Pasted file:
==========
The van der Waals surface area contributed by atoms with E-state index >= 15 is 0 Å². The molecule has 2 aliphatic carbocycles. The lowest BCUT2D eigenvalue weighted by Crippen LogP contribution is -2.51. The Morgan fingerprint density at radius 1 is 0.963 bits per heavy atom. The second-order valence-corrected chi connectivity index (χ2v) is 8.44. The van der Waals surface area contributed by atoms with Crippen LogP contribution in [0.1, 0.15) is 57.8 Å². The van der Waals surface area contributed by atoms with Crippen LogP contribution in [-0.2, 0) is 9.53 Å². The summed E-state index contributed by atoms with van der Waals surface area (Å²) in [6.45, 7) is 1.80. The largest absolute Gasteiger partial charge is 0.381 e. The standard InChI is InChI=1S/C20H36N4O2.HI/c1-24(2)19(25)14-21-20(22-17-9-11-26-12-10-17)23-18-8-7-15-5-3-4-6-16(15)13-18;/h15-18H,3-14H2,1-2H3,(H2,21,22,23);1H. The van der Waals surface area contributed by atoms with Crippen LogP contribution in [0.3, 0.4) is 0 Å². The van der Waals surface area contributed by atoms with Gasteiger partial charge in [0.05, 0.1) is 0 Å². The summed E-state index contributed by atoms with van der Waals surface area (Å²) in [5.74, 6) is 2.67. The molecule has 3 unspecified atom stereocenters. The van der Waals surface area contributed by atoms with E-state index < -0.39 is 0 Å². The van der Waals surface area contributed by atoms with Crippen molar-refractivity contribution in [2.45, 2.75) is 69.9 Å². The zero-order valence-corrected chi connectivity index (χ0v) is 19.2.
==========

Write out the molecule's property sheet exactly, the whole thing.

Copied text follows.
The van der Waals surface area contributed by atoms with E-state index >= 15 is 0 Å². The molecule has 2 aliphatic carbocycles. The lowest BCUT2D eigenvalue weighted by Crippen LogP contribution is -2.51. The Morgan fingerprint density at radius 1 is 0.963 bits per heavy atom. The second-order valence-corrected chi connectivity index (χ2v) is 8.44. The van der Waals surface area contributed by atoms with Crippen LogP contribution in [0.1, 0.15) is 57.8 Å². The van der Waals surface area contributed by atoms with Crippen LogP contribution in [-0.2, 0) is 9.53 Å². The summed E-state index contributed by atoms with van der Waals surface area (Å²) in [6.45, 7) is 1.80. The largest absolute Gasteiger partial charge is 0.381 e. The standard InChI is InChI=1S/C20H36N4O2.HI/c1-24(2)19(25)14-21-20(22-17-9-11-26-12-10-17)23-18-8-7-15-5-3-4-6-16(15)13-18;/h15-18H,3-14H2,1-2H3,(H2,21,22,23);1H. The van der Waals surface area contributed by atoms with Crippen LogP contribution in [0.3, 0.4) is 0 Å². The van der Waals surface area contributed by atoms with Gasteiger partial charge in [0.05, 0.1) is 0 Å². The summed E-state index contributed by atoms with van der Waals surface area (Å²) in [5.74, 6) is 2.67. The molecule has 3 unspecified atom stereocenters. The van der Waals surface area contributed by atoms with E-state index < -0.39 is 0 Å². The van der Waals surface area contributed by atoms with Crippen molar-refractivity contribution in [2.45, 2.75) is 69.9 Å². The zero-order valence-corrected chi connectivity index (χ0v) is 19.2.